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Let’s Have a Little Sympathy for the Agile C-Suite

Let’s Have a Little Sympathy for the Agile C-Suite

Running an Agile transition requires corporate leaders to play many roles simultaneously without the supports Agile systems typically offer.

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Let’s Have a Little Sympathy for the Agile C-Suite

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Q: How can I can get the Agile message to my C-suite? They talk about Agile, but they don't seem to be living it. I’m frustrated.

Author Darrell Rigby responds: Agile teams often cite leadership and culture as the greatest barriers to a successful scaling of Agile. But most leaders aren’t fighting Agile; they simply don’t understand how it applies to their roles or how to perform those roles in ways that enhance agility.

Their confusion is understandable. For most Agile teams, members focus 100% on a single initiative, but that’s not possible for Agile leadership teams. Executives must play multiple roles simultaneously.

  • They have to build and manage the Agile enterprise’s overall operating system, diagnose which components need to be improved, and figure out when and how to best do that. Then, they must sponsor and lend their expertise to the teams tasked with redesigning and rebalancing one or more of those operating system components.
  • At the same time, executives must continue to oversee their business units and functions, ensuring that operations run reliably and efficiently.
  • They must serve as mentors, coaches, and decision makers.
  • And they must handle corporate governance issues such as compliance and shareholder communications—not to mention the crises of the moment.

Leadership teams that do it right recognize the development of the Agile system as itself an Agile initiative—in fact, they see it as the most vital of all Agile initiatives. Though they are not themselves organized as an Agile team 100% dedicated to a single initiative, senior executives learn to manage the company’s Agile transition as an Agile team would. They view it as a continuous improvement program, not as a project with predictable end points or fixed completion dates. They recognize that going too slowly may cause the transition to stall but that changing too quickly will create chaos. So they sequence and balance the components of the transition, serve as role models of Agile behavior, and come to appreciate that how they make decisions will be as important as the decisions themselves. When it works, these executives improve business results, unleash their employees’ potential, and increase their own personal job satisfaction all at the same time.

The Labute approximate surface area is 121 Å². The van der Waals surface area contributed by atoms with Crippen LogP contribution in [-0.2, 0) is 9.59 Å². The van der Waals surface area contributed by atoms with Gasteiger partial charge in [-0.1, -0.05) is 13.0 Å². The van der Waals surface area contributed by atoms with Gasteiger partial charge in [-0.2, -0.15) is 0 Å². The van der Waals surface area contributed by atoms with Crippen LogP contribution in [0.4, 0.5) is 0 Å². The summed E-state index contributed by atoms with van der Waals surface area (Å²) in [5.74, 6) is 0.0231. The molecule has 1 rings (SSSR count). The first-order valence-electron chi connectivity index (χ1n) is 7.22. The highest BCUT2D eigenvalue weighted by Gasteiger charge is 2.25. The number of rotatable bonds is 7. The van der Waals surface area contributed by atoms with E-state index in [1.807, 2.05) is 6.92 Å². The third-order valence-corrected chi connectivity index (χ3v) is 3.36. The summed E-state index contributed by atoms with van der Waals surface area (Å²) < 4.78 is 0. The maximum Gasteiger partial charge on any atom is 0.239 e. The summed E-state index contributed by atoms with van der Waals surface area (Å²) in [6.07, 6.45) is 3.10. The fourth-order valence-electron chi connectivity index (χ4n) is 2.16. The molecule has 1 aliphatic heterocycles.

There’s much more to it, of course. We dive into the role of the Agile leader in “The Agile C-Suite,” which was the cover story of Harvard Business Review’s May–June 2020 edition. You may want to check that out, too.


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